Isoflavones May Reduce Insomnia Symptoms in Postmenopausal Women

Laurie Barclay, MD

February 09, 2011

February 9, 2011 — Isoflavones may reduce insomnia symptoms as well as hot flashes in postmenopausal women, according to the results of a controlled, double-blinded study reported in the February issue of Menopause.

"Most postmenopausal women have insomnia," write Helena Hachul, MD, PhD, from the Departamento de Psicobiologia and Ginecologia, Universidade Federal de São Paulo in Brazil, and colleagues. " Recent reports have documented that the phytohormones, isoflavones, are capable of reducing the symptoms of climacterium."

The study goal was to evaluate subjective and objective sleep parameters in postmenopausal women with insomnia and to measure changes in these parameters during treatment with isoflavones.

In this study of 38 postmenopausal women with insomnia, 1 group received 80 mg isoflavones daily for 4 months, and a second group received a placebo daily for the same period. Questionnaires and polysomnography allowed qualitative and quantitative analysis of sleep. Between-group comparisons were performed using Student's t-test and analysis of variance, and Pearson's correlation coefficient was used to test correlations.

For the isoflavone group vs the placebo group, sleep efficiency measured by polysomnography increased significantly (from 77.9% to 83.9% vs from 77.6% to 81.2%). In addition, frequency of insomnia was reduced more readily in the isoflavone group. At the beginning of the study, 94.7% of women in the placebo group had moderate or intense insomnia compared with 63.2% at the end of the study; whereas in the isoflavone group these percentages were 89.5% and 36.9%, respectively.

Isoflavones were also effective in reducing the number of hot flashes in postmenopausal women with insomnia compared with the placebo group (P = .001). This trend became apparent after 2 months of treatment, but the results became significant only after the fourth month of treatment. The intensity of hot flashes was significantly lower in the isoflavone group than in the placebo group at both evaluation points (months 2 and 4 of treatment; 1.6 vs 5.8 and 0.5 vs 3.8; P < .001).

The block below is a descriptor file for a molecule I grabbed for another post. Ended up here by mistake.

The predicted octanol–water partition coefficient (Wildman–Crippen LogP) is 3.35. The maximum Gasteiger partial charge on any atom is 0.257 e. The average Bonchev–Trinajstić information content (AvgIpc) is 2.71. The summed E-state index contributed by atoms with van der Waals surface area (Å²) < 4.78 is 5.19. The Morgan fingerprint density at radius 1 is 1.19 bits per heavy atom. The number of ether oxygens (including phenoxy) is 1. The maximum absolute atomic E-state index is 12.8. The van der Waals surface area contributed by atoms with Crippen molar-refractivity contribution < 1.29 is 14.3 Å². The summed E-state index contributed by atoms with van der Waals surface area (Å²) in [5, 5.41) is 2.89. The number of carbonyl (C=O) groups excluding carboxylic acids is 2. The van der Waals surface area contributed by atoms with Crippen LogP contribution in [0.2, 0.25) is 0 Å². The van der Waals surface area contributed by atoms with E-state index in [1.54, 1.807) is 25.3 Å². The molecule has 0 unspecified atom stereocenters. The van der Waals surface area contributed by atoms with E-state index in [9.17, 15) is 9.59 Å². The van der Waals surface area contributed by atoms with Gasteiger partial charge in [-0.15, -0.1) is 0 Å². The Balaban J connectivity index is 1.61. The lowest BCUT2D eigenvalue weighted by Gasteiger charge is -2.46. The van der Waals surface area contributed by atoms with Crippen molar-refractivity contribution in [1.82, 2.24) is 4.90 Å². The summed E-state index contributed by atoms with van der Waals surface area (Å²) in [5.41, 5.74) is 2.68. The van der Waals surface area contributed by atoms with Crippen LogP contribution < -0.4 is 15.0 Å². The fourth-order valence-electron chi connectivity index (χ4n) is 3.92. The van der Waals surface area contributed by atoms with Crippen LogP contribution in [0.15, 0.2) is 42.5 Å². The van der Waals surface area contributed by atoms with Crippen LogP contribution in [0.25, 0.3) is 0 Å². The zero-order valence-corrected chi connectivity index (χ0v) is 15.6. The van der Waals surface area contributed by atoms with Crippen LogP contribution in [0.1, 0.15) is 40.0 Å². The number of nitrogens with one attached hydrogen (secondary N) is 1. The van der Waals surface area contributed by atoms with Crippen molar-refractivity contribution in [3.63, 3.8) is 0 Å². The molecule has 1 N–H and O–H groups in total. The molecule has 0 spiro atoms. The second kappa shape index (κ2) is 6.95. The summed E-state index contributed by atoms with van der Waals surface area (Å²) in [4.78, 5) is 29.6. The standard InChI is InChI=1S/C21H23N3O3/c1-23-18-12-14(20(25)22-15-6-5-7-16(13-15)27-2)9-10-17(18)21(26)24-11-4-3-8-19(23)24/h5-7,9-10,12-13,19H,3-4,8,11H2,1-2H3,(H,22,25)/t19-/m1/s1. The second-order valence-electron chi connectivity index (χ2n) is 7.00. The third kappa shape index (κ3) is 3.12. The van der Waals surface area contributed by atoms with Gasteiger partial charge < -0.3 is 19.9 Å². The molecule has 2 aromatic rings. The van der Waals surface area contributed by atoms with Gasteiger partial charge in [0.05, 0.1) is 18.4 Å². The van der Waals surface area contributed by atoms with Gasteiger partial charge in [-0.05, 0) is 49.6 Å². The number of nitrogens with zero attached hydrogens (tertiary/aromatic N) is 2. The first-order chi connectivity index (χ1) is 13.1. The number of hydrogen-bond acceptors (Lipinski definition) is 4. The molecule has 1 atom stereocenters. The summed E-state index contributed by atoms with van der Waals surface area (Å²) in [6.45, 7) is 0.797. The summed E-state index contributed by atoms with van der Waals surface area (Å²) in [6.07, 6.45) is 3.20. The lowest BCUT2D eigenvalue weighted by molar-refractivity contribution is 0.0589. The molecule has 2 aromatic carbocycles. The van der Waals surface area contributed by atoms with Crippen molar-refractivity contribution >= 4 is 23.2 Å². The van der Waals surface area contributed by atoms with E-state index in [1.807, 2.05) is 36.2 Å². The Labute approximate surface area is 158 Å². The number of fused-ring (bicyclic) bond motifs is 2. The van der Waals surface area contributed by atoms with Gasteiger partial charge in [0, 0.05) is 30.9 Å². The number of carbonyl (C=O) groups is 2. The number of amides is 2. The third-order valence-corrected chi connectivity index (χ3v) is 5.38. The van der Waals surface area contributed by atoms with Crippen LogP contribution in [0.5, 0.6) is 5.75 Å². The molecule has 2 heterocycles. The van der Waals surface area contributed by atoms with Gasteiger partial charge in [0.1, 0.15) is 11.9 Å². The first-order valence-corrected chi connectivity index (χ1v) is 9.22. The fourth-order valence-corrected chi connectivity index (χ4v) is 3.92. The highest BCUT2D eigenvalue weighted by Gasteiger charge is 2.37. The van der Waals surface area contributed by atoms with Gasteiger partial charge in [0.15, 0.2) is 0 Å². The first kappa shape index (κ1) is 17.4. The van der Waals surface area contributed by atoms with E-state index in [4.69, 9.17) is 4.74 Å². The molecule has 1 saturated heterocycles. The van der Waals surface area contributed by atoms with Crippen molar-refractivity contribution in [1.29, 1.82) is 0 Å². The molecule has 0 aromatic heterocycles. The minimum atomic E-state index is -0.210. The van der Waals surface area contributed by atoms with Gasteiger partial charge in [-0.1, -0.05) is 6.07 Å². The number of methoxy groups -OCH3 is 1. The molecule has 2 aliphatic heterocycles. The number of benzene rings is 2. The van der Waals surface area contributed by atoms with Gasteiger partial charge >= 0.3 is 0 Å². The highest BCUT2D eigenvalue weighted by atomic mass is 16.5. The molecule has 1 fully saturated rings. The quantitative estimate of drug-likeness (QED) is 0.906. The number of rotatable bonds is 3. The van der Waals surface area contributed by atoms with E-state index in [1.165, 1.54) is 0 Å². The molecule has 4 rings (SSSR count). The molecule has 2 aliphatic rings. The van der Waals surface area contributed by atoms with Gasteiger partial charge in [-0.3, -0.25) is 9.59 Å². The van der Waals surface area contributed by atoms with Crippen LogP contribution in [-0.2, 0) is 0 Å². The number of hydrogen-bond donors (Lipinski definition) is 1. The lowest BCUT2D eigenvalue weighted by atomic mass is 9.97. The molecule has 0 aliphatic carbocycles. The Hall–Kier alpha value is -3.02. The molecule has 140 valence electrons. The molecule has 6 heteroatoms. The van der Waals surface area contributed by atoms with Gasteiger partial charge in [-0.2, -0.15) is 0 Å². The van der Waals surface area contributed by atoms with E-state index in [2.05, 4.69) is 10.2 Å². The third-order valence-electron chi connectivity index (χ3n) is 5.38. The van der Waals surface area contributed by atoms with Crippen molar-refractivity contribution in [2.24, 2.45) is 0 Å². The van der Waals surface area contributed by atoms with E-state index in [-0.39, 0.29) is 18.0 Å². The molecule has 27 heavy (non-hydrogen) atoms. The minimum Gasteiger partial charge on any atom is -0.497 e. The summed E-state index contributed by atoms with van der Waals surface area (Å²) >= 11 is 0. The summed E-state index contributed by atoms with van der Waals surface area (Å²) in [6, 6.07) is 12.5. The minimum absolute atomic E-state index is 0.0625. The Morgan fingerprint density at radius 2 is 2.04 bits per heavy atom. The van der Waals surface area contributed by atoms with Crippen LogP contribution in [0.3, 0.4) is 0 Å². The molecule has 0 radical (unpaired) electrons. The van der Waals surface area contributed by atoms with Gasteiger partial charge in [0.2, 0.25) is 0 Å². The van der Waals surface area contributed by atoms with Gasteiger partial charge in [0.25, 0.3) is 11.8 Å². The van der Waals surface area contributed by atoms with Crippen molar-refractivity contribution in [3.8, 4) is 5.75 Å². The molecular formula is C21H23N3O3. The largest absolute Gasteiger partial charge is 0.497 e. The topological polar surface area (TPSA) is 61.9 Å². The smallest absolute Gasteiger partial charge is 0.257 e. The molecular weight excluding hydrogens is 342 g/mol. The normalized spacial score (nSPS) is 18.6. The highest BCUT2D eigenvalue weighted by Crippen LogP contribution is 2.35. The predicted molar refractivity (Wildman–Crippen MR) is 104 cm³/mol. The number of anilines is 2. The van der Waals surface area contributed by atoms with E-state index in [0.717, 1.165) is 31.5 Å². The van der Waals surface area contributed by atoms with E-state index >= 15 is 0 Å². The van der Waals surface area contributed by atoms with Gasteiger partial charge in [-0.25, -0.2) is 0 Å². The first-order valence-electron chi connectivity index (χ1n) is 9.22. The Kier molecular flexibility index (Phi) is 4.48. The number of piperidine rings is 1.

"In postmenopausal women with insomnia, isoflavone treatment was effective in reducing insomnia symptoms, which was confirmed by increased sleep efficiency as observed by polysomnographic analysis," the study authors write.

Limitations of this study include its small sample size.

"Because sleep complaints are common during menopause," the study authors recommend that "future studies...include other sources of alternative and/or complementary treatment for insomnia in postmenopausal women."

Associação Fundo de Incentivo à Psicofarmacologia, Fundação de Amparo à Pesquisa do Estado de São Paulo, Fundação de Amparo à Pesquisa do Estado de São Paulo/Centros de Pesquisa, Inovacao e Difusao, and Conselho Nacional de Desenvolvimento Científico e Tecnol&oactue;gico supported this study. The drug was supplied by Zambon Group (both placebo and active ingredient [Fisiogen]). Three of the study authors received fellowships from Conselho Nacional de Desenvolvimento Científico e Tecnológico. The study authors have disclosed no relevant financial relationships.

Menopause. 2011;18:178-184. Abstract

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